Paris...at the turn of the century. Inspector Vidocq investigates a series of unexplained murders at a Grand Guignol-type theatre...where the players have suddenly become real-life victims. Based on the story by Edgar Allan Poe.
After several women are murdered, the police are baffled who the suspect is. All evidence points to Dupin, but soon it becomes apparent that it is something that is stronger and more deadlier than man.
Roy Del Ruth
In Elizabethan England, a wicked lord massacres nearly all the members of a coven of witches, earning the enmity of their leader, Oona. Oona calls up a magical servant, a "banshee", to ... See full summary »
Francis Barnard goes to Spain, when he hears his sister Elizabeth has died. Her husband Nicholas Medina, the son of the brutest torturer of the Spanish Inquisition, tells him she has died ... See full summary »
In Paris, in the beginning of the Twentieth Century, Cesar Charron owns a theater at the Rue Morgue where he performs the play "Murders in the Rue Morgue" with his wife Madeleine Charron, who has dreadful nightmares. When there are several murders by acid of people connected to Cesar, the prime suspect of Inspector Vidocq would be Cesar's former partner Rene Marot. But Marot murdered Madeleine's mother many years ago and committed suicide immediately after. Written by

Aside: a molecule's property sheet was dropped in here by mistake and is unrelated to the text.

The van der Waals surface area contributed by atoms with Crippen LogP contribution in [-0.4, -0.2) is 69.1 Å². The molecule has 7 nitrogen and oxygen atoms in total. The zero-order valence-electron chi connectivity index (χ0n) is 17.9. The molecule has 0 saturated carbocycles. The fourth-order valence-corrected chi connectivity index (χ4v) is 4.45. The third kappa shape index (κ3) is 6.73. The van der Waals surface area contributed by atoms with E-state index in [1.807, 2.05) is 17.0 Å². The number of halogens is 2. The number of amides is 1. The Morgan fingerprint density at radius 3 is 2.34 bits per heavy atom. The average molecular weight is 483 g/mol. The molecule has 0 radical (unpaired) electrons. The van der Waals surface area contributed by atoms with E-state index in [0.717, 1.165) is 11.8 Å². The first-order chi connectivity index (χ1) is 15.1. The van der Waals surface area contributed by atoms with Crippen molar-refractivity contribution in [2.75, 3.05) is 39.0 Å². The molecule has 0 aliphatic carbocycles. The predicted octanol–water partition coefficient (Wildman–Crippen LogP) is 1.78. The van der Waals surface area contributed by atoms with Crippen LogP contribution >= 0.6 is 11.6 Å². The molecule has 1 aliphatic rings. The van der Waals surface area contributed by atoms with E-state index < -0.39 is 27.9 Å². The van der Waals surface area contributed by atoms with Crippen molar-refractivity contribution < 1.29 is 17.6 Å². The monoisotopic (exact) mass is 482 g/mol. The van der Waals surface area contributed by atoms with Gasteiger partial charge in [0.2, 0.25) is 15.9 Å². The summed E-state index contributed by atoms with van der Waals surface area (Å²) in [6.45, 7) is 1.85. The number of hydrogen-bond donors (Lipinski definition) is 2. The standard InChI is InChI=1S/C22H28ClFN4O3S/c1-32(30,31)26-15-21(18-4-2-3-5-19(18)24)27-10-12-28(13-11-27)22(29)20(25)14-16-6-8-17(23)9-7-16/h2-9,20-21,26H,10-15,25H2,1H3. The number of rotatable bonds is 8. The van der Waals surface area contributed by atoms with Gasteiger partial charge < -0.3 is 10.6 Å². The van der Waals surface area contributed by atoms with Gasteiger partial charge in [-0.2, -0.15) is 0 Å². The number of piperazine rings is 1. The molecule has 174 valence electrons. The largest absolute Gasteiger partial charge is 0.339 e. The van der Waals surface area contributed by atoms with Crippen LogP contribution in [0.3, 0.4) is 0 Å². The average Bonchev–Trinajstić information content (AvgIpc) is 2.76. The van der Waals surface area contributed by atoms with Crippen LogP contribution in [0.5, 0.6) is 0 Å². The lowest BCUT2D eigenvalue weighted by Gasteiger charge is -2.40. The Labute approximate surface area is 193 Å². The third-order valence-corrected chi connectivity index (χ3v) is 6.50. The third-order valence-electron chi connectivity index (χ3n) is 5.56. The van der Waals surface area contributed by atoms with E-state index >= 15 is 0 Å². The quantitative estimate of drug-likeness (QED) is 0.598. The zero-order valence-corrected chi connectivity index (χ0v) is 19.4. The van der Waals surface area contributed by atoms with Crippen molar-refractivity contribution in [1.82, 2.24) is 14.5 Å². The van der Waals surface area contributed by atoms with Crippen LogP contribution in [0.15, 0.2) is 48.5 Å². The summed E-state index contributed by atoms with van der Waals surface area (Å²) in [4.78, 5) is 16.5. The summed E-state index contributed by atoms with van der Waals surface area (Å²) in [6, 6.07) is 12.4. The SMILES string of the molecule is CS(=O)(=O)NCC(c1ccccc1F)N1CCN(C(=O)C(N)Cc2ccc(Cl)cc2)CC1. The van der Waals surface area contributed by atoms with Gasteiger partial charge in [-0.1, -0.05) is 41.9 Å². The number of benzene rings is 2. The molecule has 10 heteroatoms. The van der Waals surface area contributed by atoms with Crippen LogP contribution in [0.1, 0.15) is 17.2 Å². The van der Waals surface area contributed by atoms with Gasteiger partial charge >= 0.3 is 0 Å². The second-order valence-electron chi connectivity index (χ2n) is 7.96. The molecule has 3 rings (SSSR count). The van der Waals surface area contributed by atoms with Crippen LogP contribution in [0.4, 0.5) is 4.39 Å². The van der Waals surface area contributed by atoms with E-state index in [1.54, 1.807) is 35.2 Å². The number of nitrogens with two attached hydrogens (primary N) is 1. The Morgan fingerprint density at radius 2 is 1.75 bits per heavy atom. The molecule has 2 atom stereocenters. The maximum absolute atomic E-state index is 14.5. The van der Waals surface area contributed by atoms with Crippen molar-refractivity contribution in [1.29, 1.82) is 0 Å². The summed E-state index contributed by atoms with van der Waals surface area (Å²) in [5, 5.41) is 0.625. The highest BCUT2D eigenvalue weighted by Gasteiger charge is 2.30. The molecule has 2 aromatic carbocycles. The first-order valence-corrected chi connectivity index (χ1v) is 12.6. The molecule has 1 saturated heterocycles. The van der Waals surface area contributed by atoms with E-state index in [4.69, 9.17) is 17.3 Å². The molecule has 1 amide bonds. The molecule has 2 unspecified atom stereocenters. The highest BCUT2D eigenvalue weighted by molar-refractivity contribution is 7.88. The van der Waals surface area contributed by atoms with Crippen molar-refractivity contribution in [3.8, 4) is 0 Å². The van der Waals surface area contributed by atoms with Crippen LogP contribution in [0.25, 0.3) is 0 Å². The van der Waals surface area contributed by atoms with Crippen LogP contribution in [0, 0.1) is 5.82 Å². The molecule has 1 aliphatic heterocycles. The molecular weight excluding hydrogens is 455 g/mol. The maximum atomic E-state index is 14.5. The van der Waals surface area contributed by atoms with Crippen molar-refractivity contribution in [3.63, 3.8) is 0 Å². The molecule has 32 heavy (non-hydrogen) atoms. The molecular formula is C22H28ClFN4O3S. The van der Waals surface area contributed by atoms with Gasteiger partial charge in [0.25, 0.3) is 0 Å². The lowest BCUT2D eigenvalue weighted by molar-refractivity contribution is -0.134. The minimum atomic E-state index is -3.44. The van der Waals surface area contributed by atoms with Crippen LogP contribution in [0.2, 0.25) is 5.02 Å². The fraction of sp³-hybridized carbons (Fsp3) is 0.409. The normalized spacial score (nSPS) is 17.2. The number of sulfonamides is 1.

Claudio Carvalho, Rio de Janeiro, Brazil
Players at a Paris theatre (run by Jason Robards) become victims of a masked murderer (Herbert Lom). I saw a brand new print of this so the colors were rich and strong...that's about it for compliments. The movie was very obviously filmed in Spain and has erratic performances (even by pros Robards and Lom). Leading lady Christine Kaufmann is a really terrible actress and keeps having the same stupid dream again and again and again and again etc etc. The film is slow-moving, repititious, has lousy make-up (Lom seems to be wearing the exact same face he had in "Phantom of the Opera" in 1964) and the most boring murders ever put on screen...no gore and very little blood. Stick with the 1932 Lugosi version.
7 of 13 people found this review helpful.
Was this review helpful to you?